Updated September 2022
This article shares the best chairs for picky eaters – and all kids.
Picture this: you just sat down for a meal with your child, only for them to be squirming constantly, jumping out of their seat, or having a hard time focusing on their food. Sound familiar?
Surprisingly, this might be a seating issue, not an eating issue.
Kids have a hard time eating when they’re working hard to keep their bodies stable at the table. When they’re not 100% comfortable, they’re more likely to squirm, end the meal early, and eat less.
So before getting into the weeds of what your child is (or isn’t…) eating, look at the where and how of mealtimes, starting with their seat at the table.
Once your child is comfortable, you can both focus on the food.
Here’s what to look for when choosing a mealtime chair for your child.
The Best Chairs for Picky Eaters: What To Look For
- Support at their backs and bottoms
Starting from day one in the high chair, you want to make sure your child is sitting with their back at a 90° angle to their hips. Think about how you sit in a chair versus a stool with no back support and you’ll get the idea. One is much more supportive, and probably comfortable, too.
Holding the body upright is a lot of work – even when you’re a little person with a little body. Sitting with support means your child doesn’t have to focus on the hard work of keeping their body erect, which means they can eat more safely and also sit for longer before getting tired or antsy.
- Support at their feet and ankles
Imagine sitting on a stool again. What do you do when you have nowhere to rest your feet? Your feet dangle, you swing them around, and you have a hard time sitting still.
One of the most important ways to help your child sit restfully at mealtime and keep their focus on eating is a supportive foot rest. Their ankles should be at a 90° angle as if they were standing flat on the floor.
- Support at their knees
Just like the hips and feet, your child should be able to bend their knees at – you guessed it! – a 90° angle.
- Adjustable height
Any chair you choose should allow the table to come up to just around the middle of their torso. With their elbows free to move above the table, this height makes it easier for your child to bring food to their mouth. They’ll also be able to see all the food on the table more easily.
The Best Chairs for Picky Eaters, from High Chairs to Big Kids Chairs
Here is our roundup of the most supportive and functional chairs for picky eaters – dietitian approved!
Adjustable from Baby to Toddler
This is a great option for infants to toddlers and kids up to 5 years of age. It can be used as a high chair, a toddler chair, and a booster seat, and the tray is adjustable no matter what stage your child is at.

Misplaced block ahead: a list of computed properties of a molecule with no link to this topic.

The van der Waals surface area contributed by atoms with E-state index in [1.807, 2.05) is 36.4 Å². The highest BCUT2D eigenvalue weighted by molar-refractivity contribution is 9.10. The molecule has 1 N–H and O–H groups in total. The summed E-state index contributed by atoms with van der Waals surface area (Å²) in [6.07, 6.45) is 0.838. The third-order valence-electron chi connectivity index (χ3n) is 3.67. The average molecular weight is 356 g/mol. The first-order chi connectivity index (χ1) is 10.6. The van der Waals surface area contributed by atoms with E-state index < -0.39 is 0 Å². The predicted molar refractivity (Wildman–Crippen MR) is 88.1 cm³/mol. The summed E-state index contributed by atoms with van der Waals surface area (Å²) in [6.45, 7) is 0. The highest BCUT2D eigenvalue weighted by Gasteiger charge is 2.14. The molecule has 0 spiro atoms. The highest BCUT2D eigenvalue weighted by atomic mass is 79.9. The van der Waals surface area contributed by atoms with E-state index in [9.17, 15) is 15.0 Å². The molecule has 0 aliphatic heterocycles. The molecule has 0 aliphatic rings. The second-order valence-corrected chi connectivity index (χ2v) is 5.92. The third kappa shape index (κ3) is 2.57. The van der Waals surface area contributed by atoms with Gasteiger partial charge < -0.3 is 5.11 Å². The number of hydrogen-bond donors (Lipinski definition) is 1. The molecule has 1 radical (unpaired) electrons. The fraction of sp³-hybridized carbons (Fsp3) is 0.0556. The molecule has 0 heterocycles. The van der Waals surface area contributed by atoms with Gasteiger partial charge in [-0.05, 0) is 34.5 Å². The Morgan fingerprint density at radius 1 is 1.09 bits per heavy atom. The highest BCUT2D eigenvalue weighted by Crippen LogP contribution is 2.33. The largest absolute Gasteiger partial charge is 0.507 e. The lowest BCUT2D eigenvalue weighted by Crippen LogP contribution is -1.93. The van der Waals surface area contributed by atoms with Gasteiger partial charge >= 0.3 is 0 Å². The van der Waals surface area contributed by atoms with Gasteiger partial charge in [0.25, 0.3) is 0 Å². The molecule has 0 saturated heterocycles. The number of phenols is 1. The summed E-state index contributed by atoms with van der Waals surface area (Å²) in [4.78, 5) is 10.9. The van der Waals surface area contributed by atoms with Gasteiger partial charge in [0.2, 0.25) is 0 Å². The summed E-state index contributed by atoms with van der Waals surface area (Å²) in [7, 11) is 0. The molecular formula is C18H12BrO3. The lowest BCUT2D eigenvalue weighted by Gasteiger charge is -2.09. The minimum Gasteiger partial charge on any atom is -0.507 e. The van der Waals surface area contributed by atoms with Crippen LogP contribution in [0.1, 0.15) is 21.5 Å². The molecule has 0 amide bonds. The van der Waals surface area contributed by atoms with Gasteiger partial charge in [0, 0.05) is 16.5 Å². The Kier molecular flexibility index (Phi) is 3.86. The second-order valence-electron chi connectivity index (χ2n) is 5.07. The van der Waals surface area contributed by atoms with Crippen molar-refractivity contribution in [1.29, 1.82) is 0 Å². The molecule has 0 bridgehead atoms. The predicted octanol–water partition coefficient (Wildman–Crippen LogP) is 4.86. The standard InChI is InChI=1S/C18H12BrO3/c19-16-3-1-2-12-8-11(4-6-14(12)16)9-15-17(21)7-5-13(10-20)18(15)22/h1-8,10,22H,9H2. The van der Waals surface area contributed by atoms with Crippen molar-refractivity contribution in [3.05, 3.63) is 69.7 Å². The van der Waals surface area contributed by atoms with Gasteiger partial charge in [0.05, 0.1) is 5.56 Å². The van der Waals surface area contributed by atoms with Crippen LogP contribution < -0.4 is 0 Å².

An added bonus is that it can seat two kiddos at once – one in the booster seat and another in the toddler chair. We also love that it has wheels so you can move it around easily!
Few chairs are adjustable in height, but this one fits the bill, which makes it great for including your little one at the dinner table. The footrest is adjustable, too, so you can change the height as your child grows.
It also converts into a toddler chair and kids chair, so you’ll be sure to get your money’s worth.
Adjustable from Baby to Big Kid
The footrest and seat plate are adjustable on both versions, major wins in our book. As your child grows, the chair can grow with them.
While the Tripp Trapp is more of a financial investment, it’s our personal top choice.
With a 5-point safety harness (compared to the 3-point harness of most other chairs), and adjustable everything, the high chair to big kid to adult chair will take you far.
Want to tweak your child’s current chair?
If you’re not in the market for a new chair, but are realizing your child’s chair is lacking in certain supportive areas, don’t worry.
Here there are a few ways you can optimize your current set up to best support your child’s eating.
Boost their height
- If your table is coming up higher than the bottom of your child’s breastbone, consider placing a folded towel or pillow under their bottom to raise their height.
- You can also purchase booster legs for your existing chair. Try this one.
- Or, you can try a booster cushion with adjustable straps like this one (it’s also portable, which we love for visits to restaurants or other houses).
Prop their feet
- If your toddler’s feet are dangling, a step stool, cardboard box, or other flat, stable object under their feet should do the trick.
- If your child is in a high chair, try wrapping an elastic band (an exercise band will do the trick) at the legs of their chair at a height that allows their knees to bend at a right angle.
- Consider purchasing an add-on footrest to attach to your current highchair, such as this one from Yeah Baby Goods.
Support their back
- Similar to the trick for propping up your children’s bottom, you can use a towel or pillow behind your child’s back to ensure they have the right amount of trunk support.
- If your child is in need of a boost and additional back support, try a booster seat like this one that has a support for their lower back.
Putting it all together
One key to success at mealtime is making sure your child is sitting comfortably, and for that, they need a chair that supports their backs and bottoms, allows them to bend their knees, has a place to rest their feet, and is at a comfortable height for your table.